“In the council I live in, they put me in touch with one of the big multinational companies. They give very good advice on how they recycle and how to minimise the recycling waste,” she says. “You can actually go and tour their plants, and make sure that you are producing goods that are easy for them to recycle. The actual recycling places are the most authoritative on what to use and what not to.”

Scope of emissions

Before you start actually changing how your business functions, it’s important to understand the extent of its current emissions.

“Understand what you’re doing now – get your monitoring in place, so you know the impact that you’re having at the moment, then make your changes, and measure your results,” says Energy Action’s Duncan. “That way, you’re continually building on what you’ve done in the past and are actually adding to the benefits you’re delivering to the organisation as well as to the broader environment.”

It’s essential to keep close tabs on the amount of energy your business currently uses, in order to properly monitor the effect of any changes you make. Energy usage should be tracked on a half-hourly basis over a period of between two weeks and a month before any changes are made. This will give you something of a benchmark to measure against when comparing changes in power consumption.

Once measurement processes are in place, it’s time to invest in a carbon audit to see how your numbers weigh up as actual emissions.

“You need to get an energy audit of your business done to find out how much emissions it is producing,” says Ben Stewart, director of carbon strategy at Carbon Trade Exchange.

An audit takes into account all of the emissions a business produces in order to function, and places each of them into one of three categories, or ‘scopes’. Scope one encompasses all the direct emissions produced by the business.

“Scope one is emissions that you as a business are directly accountable for, like the power you’re using on your machines, or the fuel you’re using in cars that you own,” says Danielle King, director of Green Moves Australia. “If your power bill says you use 500 kilowatt hours a quarter, then that’s your scope one emission and you cross that out on the kilowatt per hour rate.”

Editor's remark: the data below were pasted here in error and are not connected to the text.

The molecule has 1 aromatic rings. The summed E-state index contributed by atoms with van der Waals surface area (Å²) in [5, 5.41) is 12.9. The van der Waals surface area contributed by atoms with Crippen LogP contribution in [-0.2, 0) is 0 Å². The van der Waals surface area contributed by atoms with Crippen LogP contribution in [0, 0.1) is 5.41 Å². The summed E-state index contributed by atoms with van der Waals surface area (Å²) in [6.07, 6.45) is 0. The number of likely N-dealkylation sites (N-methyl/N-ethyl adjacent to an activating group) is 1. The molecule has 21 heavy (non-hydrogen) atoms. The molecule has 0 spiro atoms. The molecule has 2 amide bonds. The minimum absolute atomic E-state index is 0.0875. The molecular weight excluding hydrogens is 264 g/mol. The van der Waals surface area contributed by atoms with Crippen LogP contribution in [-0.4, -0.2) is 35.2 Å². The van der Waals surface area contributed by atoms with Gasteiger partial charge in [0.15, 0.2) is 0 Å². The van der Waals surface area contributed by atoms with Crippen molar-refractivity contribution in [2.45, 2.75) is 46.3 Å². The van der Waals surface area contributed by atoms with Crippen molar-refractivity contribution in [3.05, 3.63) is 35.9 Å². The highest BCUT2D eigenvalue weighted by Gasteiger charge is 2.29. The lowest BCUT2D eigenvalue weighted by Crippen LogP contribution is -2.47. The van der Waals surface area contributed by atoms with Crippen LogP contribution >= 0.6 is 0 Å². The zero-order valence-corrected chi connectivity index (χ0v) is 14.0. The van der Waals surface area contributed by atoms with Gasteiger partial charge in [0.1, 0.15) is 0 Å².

Scope two groups the indirect emissions, from consumption of purchased electricity, heat or steam.

“Scope two is the emissions that go into producing [things like electricity or gas] and getting them to your door,” says King. “Even though you’re not generating the power on site, and you’re not burning the black coal, it still needs to be accounted for because that’s where it’s coming from.”

Scope three is considerably more complicated, and covers further indirect emissions  – things like the emissions created in the production of materials purchased for the business, transport costs in vehicles not owned or controlled by the business, and waste disposal.

“Scope three is things you don’t have control over but you use,” continues King. “It is for things like outsourcing, for waste that you send to landfill. If you do air travel occasionally, the emissions from the plane trip come into that.”

The extent of your emissions and how they are grouped into the various scopes can be quite a complex process. While it’s possible to carry out yourself, one of the benefits of outsourcing the process to a professional auditor or consultant means that you’ll end up with a more accurate impression of your carbon footprint, and what can be done to offset it. To read more about the global carbon classification standard, head to

Putting it into practice

Any carbon assessment should be accompanied with an action plan that shows which types of waste in the business will yield the biggest results. Typically, the areas that hold the greatest potential for savings are electricity – particularly lighting – and water usage.